Putin’s Energy Gambit Fizzles as Warm Winter Saves Europe
Russian President Vladimir Putin’s plans to squeeze Europe by weaponizing energy look to be fizzling at least for now.
Mild weather, a wider array of suppliers and efforts to reduce demand are helping, with gas reserves still nearly full and prices tumbling to pre-war levels. After the sharp turnaround over the past month, Europe is likely already through the worst of the crisis.
The combination of conditions — including China’s Covid woes blunting competition for LNG cargoes — would take the edge off inflation, stabilize Europe’s economic outlook and leave the Kremlin with less leverage over Ukraine’s allies, if they persist.
While a cold snap or delivery disruptions could still throw energy markets into disarray, optimism is growing that Europe can now make it through this winter and next.
“The danger of a complete economic meltdown, a core meltdown of European industry, has — as far as we can see — been averted,” German Economy Minister Robert Habeck, a key architect of the country’s response to the energy crisis, said during a trip to Norway, which has taken Russia’s place as the country’s biggest gas supplier.
The crisis, triggered by Russia’s invasion of Ukraine last February, has already cost Europe close to $1 trillion from surging energy prices. Governments have responded with more than $700 billion in aid to help companies and consumers absorb the blow. They also scrambled to unwind their reliance on Russian energy, especially natural gas.
The European Union is no longer importing coal and crude oil from Russia and gas deliveries have been significantly curtailed. The bloc has filled some of the gap by increasing supplies from Norway and shipments of liquefied natural gas from Qatar, the US and other producers.
In Germany, storage facilities are about 91% full, compared with 54% a year ago, when Russia had already been emptying facilities it controlled. Chancellor Olaf Scholz’s government has since nationalized Gazprom PJSC’s local units and has spent billions of euros filling reserves.
Energy-saving measures from industry and households as well as the warmest January temperatures in decades have helped preserve that cushion.
“We are very optimistic, which we weren’t really back in the fall,” Klaus Mueller, head of Germany’s network regulator, said in an interview with public broadcaster ARD on Friday. “The more gas we have in storage facilities at the beginning of the year, the less stress and cost we will face in filling them again for next winter.”
Benchmark gas prices have fallen to a fifth of records set in August, and despite concerns that cheaper rates could stoke demand, usage is still declining — a silver lining of the weak economy. European consumption is expected to be some 16% below five-year average levels throughout 2023, Morgan Stanley said in a report.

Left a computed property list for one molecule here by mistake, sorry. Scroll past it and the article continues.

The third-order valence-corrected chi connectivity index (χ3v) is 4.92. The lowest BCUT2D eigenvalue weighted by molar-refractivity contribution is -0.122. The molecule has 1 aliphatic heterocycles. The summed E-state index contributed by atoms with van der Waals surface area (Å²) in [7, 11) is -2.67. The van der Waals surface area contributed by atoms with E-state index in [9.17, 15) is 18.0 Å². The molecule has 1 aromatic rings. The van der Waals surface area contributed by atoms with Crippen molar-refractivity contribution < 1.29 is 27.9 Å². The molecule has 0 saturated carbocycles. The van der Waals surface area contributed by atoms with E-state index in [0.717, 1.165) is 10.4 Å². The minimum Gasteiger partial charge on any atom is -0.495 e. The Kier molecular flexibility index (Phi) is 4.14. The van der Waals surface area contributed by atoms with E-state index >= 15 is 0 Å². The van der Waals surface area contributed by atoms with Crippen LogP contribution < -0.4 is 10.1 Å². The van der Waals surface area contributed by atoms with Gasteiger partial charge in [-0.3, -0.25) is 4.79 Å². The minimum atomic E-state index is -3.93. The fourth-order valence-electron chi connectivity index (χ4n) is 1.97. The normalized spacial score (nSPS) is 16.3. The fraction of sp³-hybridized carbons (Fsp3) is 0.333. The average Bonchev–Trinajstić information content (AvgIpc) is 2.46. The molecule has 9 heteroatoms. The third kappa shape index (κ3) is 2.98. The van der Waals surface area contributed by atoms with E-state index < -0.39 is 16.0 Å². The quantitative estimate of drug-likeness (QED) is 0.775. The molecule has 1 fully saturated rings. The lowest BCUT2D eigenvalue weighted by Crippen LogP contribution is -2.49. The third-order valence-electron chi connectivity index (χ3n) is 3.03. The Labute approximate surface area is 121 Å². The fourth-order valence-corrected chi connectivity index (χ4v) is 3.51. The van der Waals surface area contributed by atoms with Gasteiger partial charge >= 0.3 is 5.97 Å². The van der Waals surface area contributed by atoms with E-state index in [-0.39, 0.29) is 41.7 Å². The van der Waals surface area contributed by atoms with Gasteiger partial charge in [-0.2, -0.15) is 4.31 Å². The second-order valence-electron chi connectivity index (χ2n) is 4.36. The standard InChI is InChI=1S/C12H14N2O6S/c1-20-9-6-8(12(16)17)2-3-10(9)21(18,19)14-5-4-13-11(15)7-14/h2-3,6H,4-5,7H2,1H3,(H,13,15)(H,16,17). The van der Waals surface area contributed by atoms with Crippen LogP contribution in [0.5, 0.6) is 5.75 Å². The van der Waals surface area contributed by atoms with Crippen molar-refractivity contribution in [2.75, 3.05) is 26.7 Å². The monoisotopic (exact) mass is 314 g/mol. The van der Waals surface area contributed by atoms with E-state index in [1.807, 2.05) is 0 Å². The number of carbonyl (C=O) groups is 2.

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Favorable conditions and the expansion of renewable capacity is also helping. Higher wind and solar generation will help slash gas-fired power generation in 10 of Europe’s largest power markets by 39% this year, according to S&P Global.
Germany, once the biggest buyer of Russian gas, is opening three terminals this winter, and Europe’s largest economy expects its new LNG facilities to cover about a third of its previous requirements. Steady supplies from non-Russian sources are likely to keep market prices from surging to last year’s peaks.
“The fact that Europe managed to fill up its storage sites has really created a buffer for prices for the upcoming winter,” said Giacomo Masato, lead analyst and senior meteorologist at Italy-based energy company Illumia SpA. “The expectations shifted as the region started to have ample supplies.”
Refilling reserves could be less dramatic after this winter. Morgan Stanley and consultancy Wood Mackenzie Ltd. expect storage sites about half full this spring if the weather stays mild. That would be double last year’s levels.
Despite the positive developments, prices are still higher than historical averages and risks remain. Russian pipeline gas imports this year will be just a fifth of usual levels — about 27 billion cubic meters — and the Kremlin could cut them completely.
That’s “a massive reduction for a market that was consuming 400 bcm in 2021,” said Anne-Sophie Corbeau, a researcher at Columbia University’s Center on Global Energy Policy.
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The climate crisis has contributed to a lack of demand for heating so far this winter and increasingly volatile weather patterns may still trigger blasts of cold, such as the recent arctic weather that swept across the US. Prolonged freezing temperatures can deplete storage sites to 20% capacity, according to Wood Mackenzie.
To ensure smooth stockpiling in the summer, a lot of factors have to align, including solid electricity supply from wind, nuclear and hydro generators, stable LNG flows and continued energy savings, Corbeau said.
“Europe might be in a better position compared to previously feared, but it is not out of the woods yet,” Wood Mackenzie said by email.